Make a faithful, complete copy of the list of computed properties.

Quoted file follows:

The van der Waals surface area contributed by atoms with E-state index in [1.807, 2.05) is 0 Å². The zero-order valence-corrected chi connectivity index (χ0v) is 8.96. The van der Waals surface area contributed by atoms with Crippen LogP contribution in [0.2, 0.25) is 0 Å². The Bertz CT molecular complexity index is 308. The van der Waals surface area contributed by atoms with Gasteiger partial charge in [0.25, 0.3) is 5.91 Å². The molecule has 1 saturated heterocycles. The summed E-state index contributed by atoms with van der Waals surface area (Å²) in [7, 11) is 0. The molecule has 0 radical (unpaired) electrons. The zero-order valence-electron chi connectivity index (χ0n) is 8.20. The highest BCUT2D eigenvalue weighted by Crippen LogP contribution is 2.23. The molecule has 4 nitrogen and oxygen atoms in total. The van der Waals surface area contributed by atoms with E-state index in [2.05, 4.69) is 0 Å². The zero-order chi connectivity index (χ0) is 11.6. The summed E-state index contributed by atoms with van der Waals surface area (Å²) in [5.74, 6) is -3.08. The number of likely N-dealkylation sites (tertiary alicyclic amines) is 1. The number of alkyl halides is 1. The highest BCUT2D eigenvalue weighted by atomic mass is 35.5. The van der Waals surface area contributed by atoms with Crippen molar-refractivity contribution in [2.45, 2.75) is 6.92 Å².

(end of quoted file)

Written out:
The van der Waals surface area contributed by atoms with E-state index in [1.807, 2.05) is 0 Å². The zero-order valence-corrected chi connectivity index (χ0v) is 8.96. The van der Waals surface area contributed by atoms with Crippen LogP contribution in [0.2, 0.25) is 0 Å². The Bertz CT molecular complexity index is 308. The van der Waals surface area contributed by atoms with Gasteiger partial charge in [0.25, 0.3) is 5.91 Å². The molecule has 1 saturated heterocycles. The summed E-state index contributed by atoms with van der Waals surface area (Å²) in [7, 11) is 0. The molecule has 0 radical (unpaired) electrons. The zero-order valence-electron chi connectivity index (χ0n) is 8.20. The highest BCUT2D eigenvalue weighted by Crippen LogP contribution is 2.23. The molecule has 4 nitrogen and oxygen atoms in total. The van der Waals surface area contributed by atoms with E-state index in [2.05, 4.69) is 0 Å². The zero-order chi connectivity index (χ0) is 11.6. The summed E-state index contributed by atoms with van der Waals surface area (Å²) in [5.74, 6) is -3.08. The number of likely N-dealkylation sites (tertiary alicyclic amines) is 1. The number of alkyl halides is 1. The highest BCUT2D eigenvalue weighted by atomic mass is 35.5. The van der Waals surface area contributed by atoms with Crippen molar-refractivity contribution in [2.45, 2.75) is 6.92 Å².